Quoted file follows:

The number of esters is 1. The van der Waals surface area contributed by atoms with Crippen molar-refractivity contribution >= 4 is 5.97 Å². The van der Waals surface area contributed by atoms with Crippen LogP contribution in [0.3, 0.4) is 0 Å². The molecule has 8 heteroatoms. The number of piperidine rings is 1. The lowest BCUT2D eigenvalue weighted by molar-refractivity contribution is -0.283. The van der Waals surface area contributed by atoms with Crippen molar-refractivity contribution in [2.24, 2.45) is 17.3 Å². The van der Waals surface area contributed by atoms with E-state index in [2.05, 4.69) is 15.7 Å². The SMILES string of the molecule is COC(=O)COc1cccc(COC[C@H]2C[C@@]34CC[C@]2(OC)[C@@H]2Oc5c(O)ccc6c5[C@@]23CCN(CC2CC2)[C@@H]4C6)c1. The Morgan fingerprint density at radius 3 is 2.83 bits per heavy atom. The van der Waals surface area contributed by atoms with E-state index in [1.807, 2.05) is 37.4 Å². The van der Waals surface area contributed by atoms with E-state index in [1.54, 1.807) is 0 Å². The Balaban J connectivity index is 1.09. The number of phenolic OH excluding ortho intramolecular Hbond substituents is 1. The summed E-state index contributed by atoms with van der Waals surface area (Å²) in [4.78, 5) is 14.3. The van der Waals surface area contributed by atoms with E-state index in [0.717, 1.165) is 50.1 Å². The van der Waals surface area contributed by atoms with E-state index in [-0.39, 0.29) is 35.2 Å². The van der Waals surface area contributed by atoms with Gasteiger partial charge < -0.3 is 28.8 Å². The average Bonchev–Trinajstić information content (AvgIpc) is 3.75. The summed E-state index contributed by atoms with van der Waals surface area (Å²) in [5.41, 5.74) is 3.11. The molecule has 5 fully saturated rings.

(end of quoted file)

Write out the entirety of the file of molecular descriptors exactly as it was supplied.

The number of esters is 1. The van der Waals surface area contributed by atoms with Crippen molar-refractivity contribution >= 4 is 5.97 Å². The van der Waals surface area contributed by atoms with Crippen LogP contribution in [0.3, 0.4) is 0 Å². The molecule has 8 heteroatoms. The number of piperidine rings is 1. The lowest BCUT2D eigenvalue weighted by molar-refractivity contribution is -0.283. The van der Waals surface area contributed by atoms with Crippen molar-refractivity contribution in [2.24, 2.45) is 17.3 Å². The van der Waals surface area contributed by atoms with E-state index in [2.05, 4.69) is 15.7 Å². The SMILES string of the molecule is COC(=O)COc1cccc(COC[C@H]2C[C@@]34CC[C@]2(OC)[C@@H]2Oc5c(O)ccc6c5[C@@]23CCN(CC2CC2)[C@@H]4C6)c1. The Morgan fingerprint density at radius 3 is 2.83 bits per heavy atom. The van der Waals surface area contributed by atoms with E-state index in [1.807, 2.05) is 37.4 Å². The van der Waals surface area contributed by atoms with E-state index in [1.54, 1.807) is 0 Å². The Balaban J connectivity index is 1.09. The number of phenolic OH excluding ortho intramolecular Hbond substituents is 1. The summed E-state index contributed by atoms with van der Waals surface area (Å²) in [4.78, 5) is 14.3. The van der Waals surface area contributed by atoms with E-state index in [0.717, 1.165) is 50.1 Å². The van der Waals surface area contributed by atoms with E-state index in [-0.39, 0.29) is 35.2 Å². The van der Waals surface area contributed by atoms with Gasteiger partial charge < -0.3 is 28.8 Å². The average Bonchev–Trinajstić information content (AvgIpc) is 3.75. The summed E-state index contributed by atoms with van der Waals surface area (Å²) in [5.41, 5.74) is 3.11. The molecule has 5 fully saturated rings.